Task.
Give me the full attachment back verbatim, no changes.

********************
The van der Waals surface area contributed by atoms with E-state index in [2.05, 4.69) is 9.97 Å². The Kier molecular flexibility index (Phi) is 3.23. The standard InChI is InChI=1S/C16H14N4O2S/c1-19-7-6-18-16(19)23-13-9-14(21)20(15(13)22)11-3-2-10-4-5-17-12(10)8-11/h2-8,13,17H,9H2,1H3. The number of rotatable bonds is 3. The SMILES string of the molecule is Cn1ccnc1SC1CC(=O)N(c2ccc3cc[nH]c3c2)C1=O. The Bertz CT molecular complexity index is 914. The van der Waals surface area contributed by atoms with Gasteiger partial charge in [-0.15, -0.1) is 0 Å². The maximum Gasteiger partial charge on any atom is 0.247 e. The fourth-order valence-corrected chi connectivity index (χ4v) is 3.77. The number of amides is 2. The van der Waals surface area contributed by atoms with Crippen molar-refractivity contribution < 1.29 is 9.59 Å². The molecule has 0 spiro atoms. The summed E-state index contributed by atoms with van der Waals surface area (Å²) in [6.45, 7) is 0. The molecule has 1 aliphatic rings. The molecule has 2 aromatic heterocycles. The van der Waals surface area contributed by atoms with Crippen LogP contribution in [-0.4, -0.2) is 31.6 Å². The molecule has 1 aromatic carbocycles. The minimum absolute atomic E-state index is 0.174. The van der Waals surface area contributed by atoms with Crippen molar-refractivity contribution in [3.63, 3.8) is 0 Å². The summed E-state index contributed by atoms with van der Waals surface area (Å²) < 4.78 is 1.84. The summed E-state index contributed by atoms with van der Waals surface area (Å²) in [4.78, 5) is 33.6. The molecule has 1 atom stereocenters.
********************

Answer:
The van der Waals surface area contributed by atoms with E-state index in [2.05, 4.69) is 9.97 Å². The Kier molecular flexibility index (Phi) is 3.23. The standard InChI is InChI=1S/C16H14N4O2S/c1-19-7-6-18-16(19)23-13-9-14(21)20(15(13)22)11-3-2-10-4-5-17-12(10)8-11/h2-8,13,17H,9H2,1H3. The number of rotatable bonds is 3. The SMILES string of the molecule is Cn1ccnc1SC1CC(=O)N(c2ccc3cc[nH]c3c2)C1=O. The Bertz CT molecular complexity index is 914. The van der Waals surface area contributed by atoms with Gasteiger partial charge in [-0.15, -0.1) is 0 Å². The maximum Gasteiger partial charge on any atom is 0.247 e. The fourth-order valence-corrected chi connectivity index (χ4v) is 3.77. The number of amides is 2. The van der Waals surface area contributed by atoms with Crippen molar-refractivity contribution < 1.29 is 9.59 Å². The molecule has 0 spiro atoms. The summed E-state index contributed by atoms with van der Waals surface area (Å²) in [6.45, 7) is 0. The molecule has 1 aliphatic rings. The molecule has 2 aromatic heterocycles. The van der Waals surface area contributed by atoms with Crippen LogP contribution in [-0.4, -0.2) is 31.6 Å². The molecule has 1 aromatic carbocycles. The minimum absolute atomic E-state index is 0.174. The van der Waals surface area contributed by atoms with Crippen molar-refractivity contribution in [3.63, 3.8) is 0 Å². The summed E-state index contributed by atoms with van der Waals surface area (Å²) < 4.78 is 1.84. The summed E-state index contributed by atoms with van der Waals surface area (Å²) in [4.78, 5) is 33.6. The molecule has 1 atom stereocenters.